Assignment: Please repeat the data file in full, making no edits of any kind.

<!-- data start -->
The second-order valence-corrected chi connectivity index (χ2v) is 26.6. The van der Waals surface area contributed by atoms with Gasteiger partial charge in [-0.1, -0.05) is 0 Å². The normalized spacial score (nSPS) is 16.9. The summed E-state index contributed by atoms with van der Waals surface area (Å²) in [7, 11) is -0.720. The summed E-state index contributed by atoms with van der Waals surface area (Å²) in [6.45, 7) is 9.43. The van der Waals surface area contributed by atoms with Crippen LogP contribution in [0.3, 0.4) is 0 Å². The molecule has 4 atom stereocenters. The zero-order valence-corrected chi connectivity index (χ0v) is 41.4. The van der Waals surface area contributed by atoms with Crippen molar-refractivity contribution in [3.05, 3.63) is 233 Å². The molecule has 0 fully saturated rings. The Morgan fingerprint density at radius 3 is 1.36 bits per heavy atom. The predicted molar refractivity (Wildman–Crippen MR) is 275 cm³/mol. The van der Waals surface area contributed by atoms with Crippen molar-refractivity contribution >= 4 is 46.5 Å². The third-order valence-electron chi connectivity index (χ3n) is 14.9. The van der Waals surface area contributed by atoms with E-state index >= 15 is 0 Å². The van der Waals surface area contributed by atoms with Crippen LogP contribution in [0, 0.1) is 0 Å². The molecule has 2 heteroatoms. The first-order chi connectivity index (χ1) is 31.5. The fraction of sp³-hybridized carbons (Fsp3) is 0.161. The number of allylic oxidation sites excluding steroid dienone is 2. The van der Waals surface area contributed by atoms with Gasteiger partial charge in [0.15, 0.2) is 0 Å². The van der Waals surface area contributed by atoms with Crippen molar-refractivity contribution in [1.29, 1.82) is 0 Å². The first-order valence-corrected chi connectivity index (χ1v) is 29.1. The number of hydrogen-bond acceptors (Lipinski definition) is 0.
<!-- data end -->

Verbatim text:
The second-order valence-corrected chi connectivity index (χ2v) is 26.6. The van der Waals surface area contributed by atoms with Gasteiger partial charge in [-0.1, -0.05) is 0 Å². The normalized spacial score (nSPS) is 16.9. The summed E-state index contributed by atoms with van der Waals surface area (Å²) in [7, 11) is -0.720. The summed E-state index contributed by atoms with van der Waals surface area (Å²) in [6.45, 7) is 9.43. The van der Waals surface area contributed by atoms with Crippen LogP contribution in [0.3, 0.4) is 0 Å². The molecule has 4 atom stereocenters. The zero-order valence-corrected chi connectivity index (χ0v) is 41.4. The van der Waals surface area contributed by atoms with Crippen molar-refractivity contribution in [3.05, 3.63) is 233 Å². The molecule has 0 fully saturated rings. The Morgan fingerprint density at radius 3 is 1.36 bits per heavy atom. The predicted molar refractivity (Wildman–Crippen MR) is 275 cm³/mol. The van der Waals surface area contributed by atoms with Crippen molar-refractivity contribution >= 4 is 46.5 Å². The third-order valence-electron chi connectivity index (χ3n) is 14.9. The van der Waals surface area contributed by atoms with E-state index >= 15 is 0 Å². The van der Waals surface area contributed by atoms with Crippen LogP contribution in [0, 0.1) is 0 Å². The molecule has 2 heteroatoms. The first-order chi connectivity index (χ1) is 31.5. The fraction of sp³-hybridized carbons (Fsp3) is 0.161. The number of allylic oxidation sites excluding steroid dienone is 2. The van der Waals surface area contributed by atoms with Gasteiger partial charge in [0.15, 0.2) is 0 Å². The van der Waals surface area contributed by atoms with Crippen molar-refractivity contribution in [1.29, 1.82) is 0 Å². The first-order valence-corrected chi connectivity index (χ1v) is 29.1. The number of hydrogen-bond acceptors (Lipinski definition) is 0.